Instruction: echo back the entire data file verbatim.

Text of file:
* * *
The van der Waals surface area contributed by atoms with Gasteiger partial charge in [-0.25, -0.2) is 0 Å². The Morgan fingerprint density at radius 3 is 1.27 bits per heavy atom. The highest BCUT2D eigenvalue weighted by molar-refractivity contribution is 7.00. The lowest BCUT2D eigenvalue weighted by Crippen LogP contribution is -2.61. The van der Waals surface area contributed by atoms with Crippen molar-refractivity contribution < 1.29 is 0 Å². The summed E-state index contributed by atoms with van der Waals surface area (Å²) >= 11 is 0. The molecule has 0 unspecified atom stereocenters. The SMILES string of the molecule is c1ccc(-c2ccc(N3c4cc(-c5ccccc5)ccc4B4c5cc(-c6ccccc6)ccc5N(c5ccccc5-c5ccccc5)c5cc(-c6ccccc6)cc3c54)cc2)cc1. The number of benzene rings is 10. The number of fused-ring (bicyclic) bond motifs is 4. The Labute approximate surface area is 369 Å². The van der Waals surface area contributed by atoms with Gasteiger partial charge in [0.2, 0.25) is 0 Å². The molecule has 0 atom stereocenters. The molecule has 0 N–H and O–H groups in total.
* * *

The van der Waals surface area contributed by atoms with Gasteiger partial charge in [-0.25, -0.2) is 0 Å². The Morgan fingerprint density at radius 3 is 1.27 bits per heavy atom. The highest BCUT2D eigenvalue weighted by molar-refractivity contribution is 7.00. The lowest BCUT2D eigenvalue weighted by Crippen LogP contribution is -2.61. The van der Waals surface area contributed by atoms with Crippen molar-refractivity contribution < 1.29 is 0 Å². The summed E-state index contributed by atoms with van der Waals surface area (Å²) >= 11 is 0. The molecule has 0 unspecified atom stereocenters. The SMILES string of the molecule is c1ccc(-c2ccc(N3c4cc(-c5ccccc5)ccc4B4c5cc(-c6ccccc6)ccc5N(c5ccccc5-c5ccccc5)c5cc(-c6ccccc6)cc3c54)cc2)cc1. The number of benzene rings is 10. The number of fused-ring (bicyclic) bond motifs is 4. The Labute approximate surface area is 369 Å². The van der Waals surface area contributed by atoms with Gasteiger partial charge in [0.2, 0.25) is 0 Å². The molecule has 0 atom stereocenters. The molecule has 0 N–H and O–H groups in total.